A History of Corn: Corn Planters and the Corn Belt's Check-row Revolution
Let's Talk Rusty Iron: In this last installment of his history of corn planting technology, Sam Moore examines farmers' use of the check-row wire planter in the large fields of the Corn Belt.
Massey-Harris Power Drive Corn Planter
Courtesy Sam Moore
Editor's note: This is the third installment in a series about planting, cultivating and harvesting corn, and focuses on mechanical check-row planters. Click here to read part one, or here to read part two.
Looking out at the flying leaves and spitting snow here in Ohio, it's difficult to think of spring planting. However, to continue the corn theme for one more month, here's the story of planting corn in check rows, a method used in most of the Corn Belt until herbicides replaced mechanical weed control.
In western Pennsylvania where I grew up, corn was drilled in 42-inch rows and not check-rowed. The average width of a horse was 42 inches, and a horse had to fit between the rows of corn to pull a cultivator, so the rows were planted 42 inches apart. We originally used a horse-drawn John Deere 919 two-row planter. Later, we cut off the planter's long tongue and pulled it with a Ford-Ferguson tractor. Ultimately, the planter was converted again for use with a three-point hitch.
Sam discovers danger lurks in the corn field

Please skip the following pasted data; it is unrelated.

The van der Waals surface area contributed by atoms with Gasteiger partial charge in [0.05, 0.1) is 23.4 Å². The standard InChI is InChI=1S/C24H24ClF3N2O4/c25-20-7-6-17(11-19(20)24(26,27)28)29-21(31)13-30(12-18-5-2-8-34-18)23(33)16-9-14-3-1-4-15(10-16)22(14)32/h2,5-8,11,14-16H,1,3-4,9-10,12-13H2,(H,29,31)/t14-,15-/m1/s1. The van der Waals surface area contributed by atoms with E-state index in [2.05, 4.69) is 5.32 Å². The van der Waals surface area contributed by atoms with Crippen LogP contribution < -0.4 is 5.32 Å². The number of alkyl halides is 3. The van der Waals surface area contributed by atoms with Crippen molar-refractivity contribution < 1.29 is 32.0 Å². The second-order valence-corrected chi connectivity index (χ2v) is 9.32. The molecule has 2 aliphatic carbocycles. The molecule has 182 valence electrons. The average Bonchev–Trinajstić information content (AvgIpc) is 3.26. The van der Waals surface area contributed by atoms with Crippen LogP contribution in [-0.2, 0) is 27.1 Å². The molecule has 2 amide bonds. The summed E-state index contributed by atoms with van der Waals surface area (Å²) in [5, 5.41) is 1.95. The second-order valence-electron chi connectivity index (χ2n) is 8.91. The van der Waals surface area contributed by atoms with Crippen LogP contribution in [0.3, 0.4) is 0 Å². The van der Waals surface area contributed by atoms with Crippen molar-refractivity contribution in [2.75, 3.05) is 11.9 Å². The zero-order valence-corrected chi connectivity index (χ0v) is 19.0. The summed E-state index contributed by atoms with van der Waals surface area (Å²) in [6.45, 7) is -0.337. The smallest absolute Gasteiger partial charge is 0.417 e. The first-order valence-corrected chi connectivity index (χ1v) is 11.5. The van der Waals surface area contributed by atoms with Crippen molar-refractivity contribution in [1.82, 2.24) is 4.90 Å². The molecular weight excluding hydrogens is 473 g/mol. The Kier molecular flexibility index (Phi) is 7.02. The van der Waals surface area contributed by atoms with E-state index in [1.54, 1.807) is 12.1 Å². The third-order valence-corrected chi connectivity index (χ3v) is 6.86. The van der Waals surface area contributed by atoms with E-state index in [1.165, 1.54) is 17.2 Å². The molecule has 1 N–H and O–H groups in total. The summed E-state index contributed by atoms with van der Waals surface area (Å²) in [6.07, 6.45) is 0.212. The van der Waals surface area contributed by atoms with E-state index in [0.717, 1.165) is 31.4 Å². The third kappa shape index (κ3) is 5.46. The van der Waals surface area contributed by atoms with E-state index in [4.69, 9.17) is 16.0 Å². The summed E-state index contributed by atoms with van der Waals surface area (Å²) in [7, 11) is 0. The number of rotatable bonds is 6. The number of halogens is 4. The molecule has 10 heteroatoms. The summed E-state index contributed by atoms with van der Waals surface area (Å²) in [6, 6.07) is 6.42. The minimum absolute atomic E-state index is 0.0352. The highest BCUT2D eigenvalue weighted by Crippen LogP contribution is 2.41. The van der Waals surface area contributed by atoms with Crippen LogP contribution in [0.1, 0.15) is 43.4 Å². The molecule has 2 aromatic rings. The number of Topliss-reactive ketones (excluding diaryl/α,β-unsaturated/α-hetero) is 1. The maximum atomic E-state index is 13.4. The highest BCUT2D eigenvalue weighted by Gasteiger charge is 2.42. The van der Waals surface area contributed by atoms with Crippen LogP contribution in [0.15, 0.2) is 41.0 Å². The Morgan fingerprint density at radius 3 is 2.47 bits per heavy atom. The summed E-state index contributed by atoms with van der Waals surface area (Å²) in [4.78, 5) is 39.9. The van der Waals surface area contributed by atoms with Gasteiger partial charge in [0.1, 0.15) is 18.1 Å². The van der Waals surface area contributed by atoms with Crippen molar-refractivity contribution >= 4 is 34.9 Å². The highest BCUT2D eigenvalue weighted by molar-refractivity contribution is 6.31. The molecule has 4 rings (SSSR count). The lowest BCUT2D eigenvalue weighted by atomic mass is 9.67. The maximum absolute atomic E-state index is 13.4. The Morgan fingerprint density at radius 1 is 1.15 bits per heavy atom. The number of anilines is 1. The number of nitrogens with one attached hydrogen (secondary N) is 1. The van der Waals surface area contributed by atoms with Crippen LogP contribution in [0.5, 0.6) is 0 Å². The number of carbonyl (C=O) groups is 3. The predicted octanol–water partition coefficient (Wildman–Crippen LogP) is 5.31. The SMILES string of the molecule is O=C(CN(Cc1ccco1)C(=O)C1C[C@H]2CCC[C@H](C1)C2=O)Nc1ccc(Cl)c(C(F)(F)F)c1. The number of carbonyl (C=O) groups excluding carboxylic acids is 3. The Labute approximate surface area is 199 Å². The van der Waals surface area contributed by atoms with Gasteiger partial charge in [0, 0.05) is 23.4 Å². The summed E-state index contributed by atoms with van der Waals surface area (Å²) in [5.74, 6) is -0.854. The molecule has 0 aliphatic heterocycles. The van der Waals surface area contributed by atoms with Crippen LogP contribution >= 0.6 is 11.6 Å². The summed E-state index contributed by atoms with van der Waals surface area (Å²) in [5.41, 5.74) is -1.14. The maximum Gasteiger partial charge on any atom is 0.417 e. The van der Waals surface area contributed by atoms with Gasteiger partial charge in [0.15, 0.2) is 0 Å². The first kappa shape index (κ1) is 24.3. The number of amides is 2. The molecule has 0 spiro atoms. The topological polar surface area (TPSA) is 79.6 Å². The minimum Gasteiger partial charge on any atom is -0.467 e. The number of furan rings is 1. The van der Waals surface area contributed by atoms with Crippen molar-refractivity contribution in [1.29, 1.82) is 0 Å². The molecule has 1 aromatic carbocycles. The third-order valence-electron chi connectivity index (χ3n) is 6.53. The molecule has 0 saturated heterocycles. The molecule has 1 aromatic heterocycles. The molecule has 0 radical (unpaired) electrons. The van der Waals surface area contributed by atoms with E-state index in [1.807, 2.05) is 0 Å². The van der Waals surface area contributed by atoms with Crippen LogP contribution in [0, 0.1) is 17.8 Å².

I was probably 4 or 5 years old the spring Dad nearly killed me. He was planting corn with a John Deere 919 drill-type planter and a team of horses in the 7-acre field just over the hill from our barn, with my Granddad Moore (who we kids called Nandad) and me as keen observers.
The two-row planter was equipped with a marker on each side to scratch a line in the dirt. This line guided the driver so the next two rows were the correct distance from those preceding them.
Each marker consisted of a steel disc on the end of a 4-foot-long steel pole that was hinged to each side of the planter. Levers, at the rear and just below the driver's seat, raised and lowered each marker. When the planter reached the end of the field, the driver raised the marker that had been down, turned his team 180 degrees to head back along the newly marked path for the next two rows and released the opposite marker lever, allowing that arm and disc to fall.
On this day, Dad reached the edge of the field, raised the right marker and swung the team around. As he started back into the field, he dropped the left marker and — there I was! The falling disc caught me right across the center of the top of my head from left to right. The blood started to flow immediately, and I screamed and headed for home as fast as I could run, with Nandad doing his best to keep up.
Mom heard me coming, but when she saw the blood streaming down my face, she fainted. My aunt and Grandma Moore patched me up — no stitches in those days of course. To this day, I still have a scar and a dent across the top of my head.
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